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Thursday, April 7, 2016

Racial Discrimination and Lack of Advancement in Managerial and Professional Jobs


Racial Discrimination is a continuing problem in high income earning managerial and professional positions as well as in blue-collar occupations. The U.


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Friday, March 18, 2016

New Jersey Whistleblower Retaliation and Termination Is Prohibited Even Against Watchdogs


New Jersey has one of the strongest state statutes prohibiting retaliation against employee whistleblowers. It is now well-settled law that even employees who are working as monitors for the employer, sometime known as employee “watchdogs”, whose paid job responsibilities are specifically to monitor, test, evaluate the duties, functions and products of employer, or to report wrongdoings or potential health or safety violations directly to the employer itself to prevent the employer from running afoul of the law, may bring a claim under New Jersey’s Whistleblower statute, the New Jersey Conscientious Employee Protection Act, N.J.S.A.
Read more . . .


Monday, March 14, 2016

Unpaid Overtime, Wage and Hour Violations and Racial Discrimination


Employees sometimes find themselves in work situations where they work long hours in excess of 40 hours a week without being paid overtime because the employer misclassified their job description under the Fair Labor Standards Act to avoid paying them overtime payments. This sometimes occurs along with racial discrimination.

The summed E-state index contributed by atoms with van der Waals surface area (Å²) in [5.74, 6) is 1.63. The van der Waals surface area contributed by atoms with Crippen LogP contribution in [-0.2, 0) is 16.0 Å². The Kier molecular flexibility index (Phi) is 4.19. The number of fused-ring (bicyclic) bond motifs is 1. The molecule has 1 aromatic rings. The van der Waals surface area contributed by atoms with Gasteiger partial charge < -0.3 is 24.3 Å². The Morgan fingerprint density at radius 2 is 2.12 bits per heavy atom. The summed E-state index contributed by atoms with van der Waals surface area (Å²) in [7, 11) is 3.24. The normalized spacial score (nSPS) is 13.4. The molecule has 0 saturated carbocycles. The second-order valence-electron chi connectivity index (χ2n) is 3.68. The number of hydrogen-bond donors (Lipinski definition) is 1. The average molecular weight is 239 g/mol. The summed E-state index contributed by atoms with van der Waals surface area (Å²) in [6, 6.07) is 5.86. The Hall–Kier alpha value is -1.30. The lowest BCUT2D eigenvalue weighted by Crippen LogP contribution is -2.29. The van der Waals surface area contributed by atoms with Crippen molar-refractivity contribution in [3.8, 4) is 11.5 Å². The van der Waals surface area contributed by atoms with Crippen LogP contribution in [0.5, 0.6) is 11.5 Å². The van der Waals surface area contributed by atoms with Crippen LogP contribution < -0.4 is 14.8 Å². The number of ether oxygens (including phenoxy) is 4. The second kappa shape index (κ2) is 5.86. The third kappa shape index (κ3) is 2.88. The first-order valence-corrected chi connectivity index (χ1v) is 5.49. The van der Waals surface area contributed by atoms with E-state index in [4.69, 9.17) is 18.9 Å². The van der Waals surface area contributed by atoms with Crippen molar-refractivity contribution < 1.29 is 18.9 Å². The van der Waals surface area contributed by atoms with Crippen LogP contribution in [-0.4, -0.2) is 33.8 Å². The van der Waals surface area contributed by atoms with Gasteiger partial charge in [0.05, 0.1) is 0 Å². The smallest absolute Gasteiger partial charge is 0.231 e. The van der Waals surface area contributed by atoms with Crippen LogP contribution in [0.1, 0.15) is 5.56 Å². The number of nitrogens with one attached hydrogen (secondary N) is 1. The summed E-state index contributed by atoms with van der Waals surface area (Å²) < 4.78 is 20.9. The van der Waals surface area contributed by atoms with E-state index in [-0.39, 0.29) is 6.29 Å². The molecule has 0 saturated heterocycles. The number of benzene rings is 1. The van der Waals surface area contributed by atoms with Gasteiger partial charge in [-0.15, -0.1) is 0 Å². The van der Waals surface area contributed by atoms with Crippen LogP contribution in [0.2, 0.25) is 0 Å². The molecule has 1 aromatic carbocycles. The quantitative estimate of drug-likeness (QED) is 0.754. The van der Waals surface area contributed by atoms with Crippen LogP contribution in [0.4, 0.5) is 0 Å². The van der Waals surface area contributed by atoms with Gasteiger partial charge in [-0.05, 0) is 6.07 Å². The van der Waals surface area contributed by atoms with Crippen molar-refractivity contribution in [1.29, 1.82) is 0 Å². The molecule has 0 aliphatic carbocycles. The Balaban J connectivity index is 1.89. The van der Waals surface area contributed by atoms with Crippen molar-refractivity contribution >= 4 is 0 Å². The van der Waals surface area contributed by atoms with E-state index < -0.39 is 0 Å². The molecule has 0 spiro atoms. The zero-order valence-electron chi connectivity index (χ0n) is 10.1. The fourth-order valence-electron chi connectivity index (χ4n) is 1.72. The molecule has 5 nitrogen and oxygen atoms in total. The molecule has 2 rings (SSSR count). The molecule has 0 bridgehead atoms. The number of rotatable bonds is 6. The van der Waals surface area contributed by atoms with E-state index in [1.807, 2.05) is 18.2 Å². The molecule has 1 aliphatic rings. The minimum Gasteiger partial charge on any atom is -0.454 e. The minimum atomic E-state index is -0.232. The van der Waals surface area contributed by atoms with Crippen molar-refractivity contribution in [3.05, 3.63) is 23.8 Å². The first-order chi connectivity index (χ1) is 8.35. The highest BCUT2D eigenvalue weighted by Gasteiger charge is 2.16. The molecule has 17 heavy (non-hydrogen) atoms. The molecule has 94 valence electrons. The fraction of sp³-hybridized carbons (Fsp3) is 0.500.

The Fair Labor Standards Act (FLSA) establishes the standards for an employee to be eligible for overtime pay and defines which employees are entitled to overtime pay.
Read more . . .


Friday, February 19, 2016

NJ Workers Gain Protections Against Terminations for Pregnancy


Under the  New Jersey Pregnant Worker's Fairness Act (PWFA), the New Jersey Legislature added "pregnancy" to the protected list of classes under the New Jersey Law Against Discrimination  (LAD).  An employer's adverse actions based on the pregnancy of employee became explicitly prohibited under the PWFA, New Jersey Law Against Discrimination pregnancy amendments. Prior to these amendments to the statute, female plaintiffs who brought employment discrimination cases based on pregnancy, had to rely upon other protected classes under the statute to bring their lawsuit, i.e., they had to allege discrimination based on the protected classes of disability, gender, or Read more . . .


Tuesday, January 19, 2016

How Are Employees, as Well as Job Applicants, at Risk When Using Social Media?


Posting your profile on social media these days can be risky for job candidates, as well as for employees. Social media such as Facebook and Twitter is becoming a common reason for disqualifying otherwise acceptable job candidates.

According to one Read more . . .


Thursday, December 10, 2015

Investigative Surveys Show Ongoing Workplace Racial Discrimination


 

More than one alarm has presented an indication that workplace discrimination continues to be a problem in the United States. A November 2015 survey sponsored by the Henry J. Kaiser Family Foundation/CNN found that a third of Black Americans said they were the victims of Read more . . .


Saturday, November 14, 2015